In search of happiness

by Lorin Michel Monday, August 1, 2011 10:16 PM

My friend Bobbi and I have this discussion quite often: what is happy and how is it qualified? I don’t mean happy during every minute of every day; that’s simply not normal. But overall. What does it mean to be happy, and if you’re not happy, is it possible to become happy?

It’s such an odd word, happy. It has a flat sound for what it means, unlike joyous which has a lovely, melodic note to it. Happy is to be delighted, pleased or glad. It’s characterized by pleasure and comfort; it can feel fortunate and lucky. It actually came to us from Middle English – not Middle Earth, which was decidedly unhappy – around the mid-14 century and was derived from haphazard, chance and fortune. The Greeks and Irish used it to mean luck, the Welsh to mean wise. I like it to mean contentedness.

Happiness is feeling good about work or a job. It’s about enjoying life, about embracing possibilities. Happiness can be found in spending time with friends and family. It’s a feeling that washes over a situation and a person, leaving behind a feeling that’s calm, sustained, joyous.

Everyone in the world wants to be happy, but if you’re unclear about what you’re looking for, it can be impossible to find. It’s not a particular thing, it’s a feeling, a state of being. It can be exhilarating and peaceful, short term gained from external things and inner happiness that comes from acceptance of self, of living with purpose. Inner happiness is the hardest to find and the one Bobbi and I have spent our conversations discussing because it’s not about what so many think it’s about. It doesn’t matter if one has the newest electronics or car, or all the money in the world. There’s a reason why the saying “money can’t buy happiness” exists. It’s not even about having no worries at all, or lazing around all day in front of the television, or the computer. It’s deeper than that.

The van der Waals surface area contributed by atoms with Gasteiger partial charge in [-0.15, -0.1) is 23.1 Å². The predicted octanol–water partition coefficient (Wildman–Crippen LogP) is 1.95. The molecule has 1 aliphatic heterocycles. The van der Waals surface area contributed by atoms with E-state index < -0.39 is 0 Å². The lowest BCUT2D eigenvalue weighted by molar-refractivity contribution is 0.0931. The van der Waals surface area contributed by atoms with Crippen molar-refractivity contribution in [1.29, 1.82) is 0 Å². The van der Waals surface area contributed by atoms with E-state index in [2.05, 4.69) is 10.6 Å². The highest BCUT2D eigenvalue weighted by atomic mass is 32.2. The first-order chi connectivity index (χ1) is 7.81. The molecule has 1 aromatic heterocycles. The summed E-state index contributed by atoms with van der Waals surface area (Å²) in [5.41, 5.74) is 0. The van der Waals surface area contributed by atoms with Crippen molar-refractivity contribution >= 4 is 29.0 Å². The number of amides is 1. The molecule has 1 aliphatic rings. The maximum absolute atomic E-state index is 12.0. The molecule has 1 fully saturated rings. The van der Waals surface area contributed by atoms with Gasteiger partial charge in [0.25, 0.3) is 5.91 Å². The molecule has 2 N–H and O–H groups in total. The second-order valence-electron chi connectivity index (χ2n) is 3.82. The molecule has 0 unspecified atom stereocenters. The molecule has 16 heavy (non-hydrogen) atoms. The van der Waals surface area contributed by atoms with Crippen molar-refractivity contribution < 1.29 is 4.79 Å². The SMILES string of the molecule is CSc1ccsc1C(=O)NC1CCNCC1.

What I’ve found is that happiness means waking up every morning to enjoy the day, being grateful for the opportunity to explore that day. I love loving what I do and I like to think that maybe some of it makes a difference. I find happiness in having direction, and purpose, a goal. I find happiness in the way Kevin and I live our lives, together, with laughter and yes, joy. The smallest butterfly alighting a flower can make me happy because it fills me with peace, two squirrels fighting in the trees makes me laugh because it’s real; it’s an honest existence.

I find that the truest form of happiness comes from the soul, not the mind, and it is both a constant search and the exquisite feeling of not needing to search. It comes from choice and change, of finding strength in the positive. It’s satisfaction of self rather than material goods. It is at its core about being happy. It’s not something that can be described; it’s more nebulous. It simply is and when you have it, you know it.

I have great joy in my life, not every minute, but most often. And I choose to live it out loud by celebrating the little happiness-wrapped presents that arrive every day. A cool breeze at night, a great glass of wine, a talk with a friend, a phenomenal book, a tear-stained laugh; the sound of my husband’s voice, his laugh, Justin’s ‘Hi, mom!;” the smell of my dog’s fur. A good conversation with a client, a strong paragraph of writing; Saturdays. If you look and listen and open yourself up, you can find happiness where you left it. Deep inside. That’s where I found mine and where it continues to reside.

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